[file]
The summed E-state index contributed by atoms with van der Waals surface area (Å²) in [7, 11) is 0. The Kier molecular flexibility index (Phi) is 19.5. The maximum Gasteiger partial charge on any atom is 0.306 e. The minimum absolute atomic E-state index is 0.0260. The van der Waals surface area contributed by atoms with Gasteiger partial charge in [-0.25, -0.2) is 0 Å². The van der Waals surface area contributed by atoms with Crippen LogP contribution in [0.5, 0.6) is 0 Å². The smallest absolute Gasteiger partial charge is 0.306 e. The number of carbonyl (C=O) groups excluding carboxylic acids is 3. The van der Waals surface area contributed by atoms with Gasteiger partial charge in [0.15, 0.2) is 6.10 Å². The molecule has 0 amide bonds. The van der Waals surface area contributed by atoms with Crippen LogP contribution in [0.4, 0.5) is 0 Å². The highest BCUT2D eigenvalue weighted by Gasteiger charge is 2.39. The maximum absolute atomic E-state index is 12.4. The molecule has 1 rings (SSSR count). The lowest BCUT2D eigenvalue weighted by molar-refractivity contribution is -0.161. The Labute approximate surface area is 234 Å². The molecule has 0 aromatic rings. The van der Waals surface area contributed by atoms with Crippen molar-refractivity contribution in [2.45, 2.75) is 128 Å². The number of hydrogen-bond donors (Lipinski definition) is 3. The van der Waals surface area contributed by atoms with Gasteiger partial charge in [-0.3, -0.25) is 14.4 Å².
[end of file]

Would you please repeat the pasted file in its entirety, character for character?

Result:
The summed E-state index contributed by atoms with van der Waals surface area (Å²) in [7, 11) is 0. The Kier molecular flexibility index (Phi) is 19.5. The maximum Gasteiger partial charge on any atom is 0.306 e. The minimum absolute atomic E-state index is 0.0260. The van der Waals surface area contributed by atoms with Gasteiger partial charge in [-0.25, -0.2) is 0 Å². The van der Waals surface area contributed by atoms with Crippen LogP contribution in [0.5, 0.6) is 0 Å². The smallest absolute Gasteiger partial charge is 0.306 e. The number of carbonyl (C=O) groups excluding carboxylic acids is 3. The van der Waals surface area contributed by atoms with Gasteiger partial charge in [0.15, 0.2) is 6.10 Å². The molecule has 0 amide bonds. The van der Waals surface area contributed by atoms with Crippen LogP contribution in [0.4, 0.5) is 0 Å². The highest BCUT2D eigenvalue weighted by Gasteiger charge is 2.39. The maximum absolute atomic E-state index is 12.4. The molecule has 1 rings (SSSR count). The lowest BCUT2D eigenvalue weighted by molar-refractivity contribution is -0.161. The Labute approximate surface area is 234 Å². The molecule has 0 aromatic rings. The van der Waals surface area contributed by atoms with Crippen molar-refractivity contribution in [2.45, 2.75) is 128 Å². The number of hydrogen-bond donors (Lipinski definition) is 3. The van der Waals surface area contributed by atoms with Gasteiger partial charge in [-0.3, -0.25) is 14.4 Å².